"The way to make a lot of money in energy is to keep labor costs down," say Katharine Donato, professor of sociology at Vanderbilt University, who has published research on immigration to the Gulf of Mexico. "Companies have access to international labor pools through a variety of avenues. They just have to figure out a way to pay [the workers]."
Recruiting in Malaysia
In a 2005 deposition, James Ireland, vice-president of the staffing firm Oceanwide Houston, a subsidiary of Netherlands-based Humares named in the suit, explained how his company met the challenge. He said Oceanwide took to "outsourcing to the offshore." He described the process of meeting with a client such as Stolt Offshore and discussing its employment needs, and then contacting another Humares subsidiary to fill the order. "We would send an e-mail or a fax to Cyprus (where OWI, another subsidiary of Humares, is located) saying we have an order for eight riggers," he said. "Sometimes you're more specific, maybe they want Malaysians or maybe they want Mexicans or whatever the nationality may be, please source and advise."
Ireland said a contractor such as OWI would recruit workers from communities such as the Iban tribe in the jungles of Malaysia. The recruited workers were taken to the U.S. embassy in their home countries, where they told the embassy that they would work on foreign-flagged vessels. That would place them outside the requirements of U.S. labor and immigration laws. The staffing firm then flew the workers to Houston or another Gulf-area location, Ireland said, where it informed customs that the workers were going to work for foreign vessels offshore in the Gulf of Mexico. After clearing customs, they would then be picked up by a shipping agent, taken to a shore-based helicopter base, and then to vessels offshore.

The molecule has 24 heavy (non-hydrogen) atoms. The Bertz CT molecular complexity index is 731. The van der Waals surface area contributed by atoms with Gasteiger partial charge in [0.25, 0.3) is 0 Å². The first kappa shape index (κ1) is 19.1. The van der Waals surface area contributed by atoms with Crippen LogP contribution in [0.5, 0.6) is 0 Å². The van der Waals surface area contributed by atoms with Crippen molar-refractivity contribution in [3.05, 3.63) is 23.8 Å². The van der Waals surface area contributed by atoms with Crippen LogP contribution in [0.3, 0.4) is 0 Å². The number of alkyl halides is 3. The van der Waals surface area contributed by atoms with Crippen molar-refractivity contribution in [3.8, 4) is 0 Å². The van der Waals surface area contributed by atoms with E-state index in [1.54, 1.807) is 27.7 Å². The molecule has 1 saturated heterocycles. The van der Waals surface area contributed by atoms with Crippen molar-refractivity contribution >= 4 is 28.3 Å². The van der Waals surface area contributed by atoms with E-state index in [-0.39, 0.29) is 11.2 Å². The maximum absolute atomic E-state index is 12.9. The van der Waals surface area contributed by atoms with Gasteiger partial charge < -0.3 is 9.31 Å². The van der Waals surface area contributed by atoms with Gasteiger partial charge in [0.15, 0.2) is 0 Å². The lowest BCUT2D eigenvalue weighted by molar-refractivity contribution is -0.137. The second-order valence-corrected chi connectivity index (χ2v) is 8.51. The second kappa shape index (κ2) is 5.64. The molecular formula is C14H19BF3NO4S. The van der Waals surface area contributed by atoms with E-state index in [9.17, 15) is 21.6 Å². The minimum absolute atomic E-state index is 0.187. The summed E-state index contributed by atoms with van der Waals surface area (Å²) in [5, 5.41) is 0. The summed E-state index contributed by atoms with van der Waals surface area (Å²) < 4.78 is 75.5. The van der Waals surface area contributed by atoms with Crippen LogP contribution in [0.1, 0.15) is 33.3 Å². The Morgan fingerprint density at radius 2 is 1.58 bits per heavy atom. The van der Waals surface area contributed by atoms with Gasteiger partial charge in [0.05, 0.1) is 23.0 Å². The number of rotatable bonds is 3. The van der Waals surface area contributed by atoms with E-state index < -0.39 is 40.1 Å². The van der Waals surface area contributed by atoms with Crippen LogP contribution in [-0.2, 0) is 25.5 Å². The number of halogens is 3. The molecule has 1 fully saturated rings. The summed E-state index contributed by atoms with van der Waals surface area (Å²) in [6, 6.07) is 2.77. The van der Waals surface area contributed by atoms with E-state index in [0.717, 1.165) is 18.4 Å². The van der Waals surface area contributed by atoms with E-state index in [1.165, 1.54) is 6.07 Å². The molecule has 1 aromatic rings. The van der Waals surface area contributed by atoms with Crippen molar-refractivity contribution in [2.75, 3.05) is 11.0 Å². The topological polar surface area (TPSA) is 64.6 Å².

Ultimately, the lawsuit alleges, the workers perform projects for U.S. energy firms such as Houston-based J. Ray McDermott Inc., Houston-based Offshore Specialty Fabricators, Cal Dive International (DVR), Carlyss ( La.)-based Global Industries (GLBL), and Stolt Offshore, now Acergy (ACGY). Allegedly, the vessels are misleadingly marked with the flags of the Netherlands and Cyprus, meaning the crew is under the jurisdiction of those countries, even though they are performing work for U.S. companies.
150 Days on Vessels
Ireland's office at Oceanwide Houston declined requests for comment. Spokespeople for Humares and its subsidiaries declined to comment on the issues raised in the suit. A spokeswoman for C-Mar Group, another staffing company named in the suit, also declined to comment.
Once aboard the vessels, the workers are paid 20%-40% of what a U.S. worker such as Johnson would earn, says the plaintiff's attorney. For example, Jenggi Kaloum, an Iban worker for Stolt Offshore referenced in the 2005 Ireland deposition, was paid $40 per 12-hour day, while an American worker would make $200 or more per day for the same work. Kaloum could not be reached for comment. Once offshore, the workers can remain on vessels for 150 days in a row, earning no overtime, says Buzbee. He says the workers are paid only when they return to their home countries with money routed by the staffing firm.
Spokespersons for Offshore Specialty Fabricators, Offshore Express, J. Ray McDermott, Global Industries, and Acergy declined to comment on the lawsuit or on their hiring practices for Gulf of Mexico projects. A representative for Cal Dive did not return calls requesting comment. Buzbee says he believes defense attorneys will argue that the U.S. service companies did not know that the vessels were flying foreign flags. The case is expected to be heard in 2009.